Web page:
Wednesday, September 19, 2012

Did Jesus have a wife?

The Gospel of Jesus's Wife fragment
A newly discovered papyrus quotes Jesus as referring to his own wife. The line is translated from Sahidic Coptic as: "Jesus said to them, 'My wife ...'" Dr. Karen King, professor of divinity at Harvard Divinity School, calls the papyrus "The Gospel of Jesus's Wife." This is the earliest statement (4th century) referring to Jesus having a wife that is known to exist. Dr. King says that it proves that there was an "active discussion among early Christians about whether Jesus was celibate or married." The papyrologists and Coptic linguists to whom she has shown the manuscript are all convinced that it is genuine and not a forgery. The papyrus is only 4 by 8 centimeters, smaller than a business card. According to the article in the New York Times, King cautioned that this was not proof that Jesus was married.

I have already been asked by students for my thoughts on this. First, I don't know Sahidic Coptic and probably never will. Second, I'm not a papyrologist. However, if the translation is accurate (and I have no reason to doubt it) and the dating is accurate (and dating these papyri can be controversial, but again, I have no reason to doubt it), then I still have some questions.

1) Why call a 4 by 8 centimeter fragment "The Gospel of Jesus's Wife"? The fragment is probably part of a larger manuscript that might have virtually nothing to do with this one line. The title of the fragment suggests that there is a whole narrative built around Jesus' wife.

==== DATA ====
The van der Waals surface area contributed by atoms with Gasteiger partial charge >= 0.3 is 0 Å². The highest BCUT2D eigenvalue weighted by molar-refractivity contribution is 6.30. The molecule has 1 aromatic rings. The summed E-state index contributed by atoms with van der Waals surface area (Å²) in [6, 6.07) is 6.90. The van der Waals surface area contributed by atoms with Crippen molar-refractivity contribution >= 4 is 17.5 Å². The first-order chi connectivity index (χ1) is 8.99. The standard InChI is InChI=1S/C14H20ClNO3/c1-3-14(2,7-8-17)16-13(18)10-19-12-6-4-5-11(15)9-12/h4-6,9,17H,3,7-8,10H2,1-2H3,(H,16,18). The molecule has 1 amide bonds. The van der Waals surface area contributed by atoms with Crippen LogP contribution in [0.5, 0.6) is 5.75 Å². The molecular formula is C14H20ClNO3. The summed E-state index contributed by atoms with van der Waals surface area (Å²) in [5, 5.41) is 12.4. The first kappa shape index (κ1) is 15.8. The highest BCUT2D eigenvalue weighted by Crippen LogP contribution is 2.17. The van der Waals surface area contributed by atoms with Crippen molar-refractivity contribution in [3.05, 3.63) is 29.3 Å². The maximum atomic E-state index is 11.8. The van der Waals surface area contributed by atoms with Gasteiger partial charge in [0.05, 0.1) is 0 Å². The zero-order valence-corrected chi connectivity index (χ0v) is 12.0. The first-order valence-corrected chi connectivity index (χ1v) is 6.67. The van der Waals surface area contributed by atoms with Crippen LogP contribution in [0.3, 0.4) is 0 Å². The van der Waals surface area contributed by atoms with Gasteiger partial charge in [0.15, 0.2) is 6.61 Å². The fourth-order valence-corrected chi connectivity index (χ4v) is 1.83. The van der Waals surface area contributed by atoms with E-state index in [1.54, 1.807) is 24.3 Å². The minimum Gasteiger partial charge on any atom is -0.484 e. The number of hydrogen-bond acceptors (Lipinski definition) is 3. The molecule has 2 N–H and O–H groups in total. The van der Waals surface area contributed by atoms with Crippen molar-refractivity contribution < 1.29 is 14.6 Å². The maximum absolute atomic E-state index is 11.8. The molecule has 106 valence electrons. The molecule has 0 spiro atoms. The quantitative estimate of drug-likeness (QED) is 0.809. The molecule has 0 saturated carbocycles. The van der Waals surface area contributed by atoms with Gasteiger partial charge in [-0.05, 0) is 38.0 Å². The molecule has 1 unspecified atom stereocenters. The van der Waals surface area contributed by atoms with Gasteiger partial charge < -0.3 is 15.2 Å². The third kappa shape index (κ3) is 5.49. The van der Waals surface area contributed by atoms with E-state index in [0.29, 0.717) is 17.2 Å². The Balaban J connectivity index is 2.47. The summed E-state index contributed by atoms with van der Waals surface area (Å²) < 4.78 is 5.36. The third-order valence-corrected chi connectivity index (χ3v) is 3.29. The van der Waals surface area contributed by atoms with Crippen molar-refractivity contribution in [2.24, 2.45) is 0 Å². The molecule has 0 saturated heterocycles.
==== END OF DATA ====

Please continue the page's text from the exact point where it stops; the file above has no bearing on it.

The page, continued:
2) Can this one tiny fragment bear the weight of the claim that there was an "active discussion" about Jesus' marital status? One fragment in the 4th century does not equal an "active discussion."
3) All we have so far is Jesus saying "My wife" but no verb and no object. Some might say that the most likely assumption was that Jesus (in the fragment) was referring to a literal wife. I ask this: could the Jesus figure in the fragment have been referring to a "spiritual" wife? Is it even possible that the Jesus figure in that fragment said, "My wife is the church and I am her groom"? Maybe something like that could be possible. When two words of a sentence are present, is that enough to make such wide sweeping claims. For example, what if we found a fragment that said: "Jesus said, 'I am a liar ...' People would then bring up the issue of whether Jesus sinned or not and say this was a widespread debate. However, maybe the sentence would finish with "I am a liar if I tell you I was not sent by the Father." These two words are not enough.
4) Finally, there were lots of heresies by the fourth century: Sabellianism (aka, modalism; ca. 3rd century), Docetism (rejected in 4th century), Apollinarianism (4th century), and Arianism (late 3rd century). Just because someone believed something in the fourth century, doesn't make it historically true about Jesus. Dr. King states this herself.

This fragment should not concern anyone in the Christian faith. It might make big headlines, but a 4th century fragment is no reason to allow your faith in God and His Holy Word to be shaken. The picture we have of Jesus in the four Gospels is reliable and accurate.

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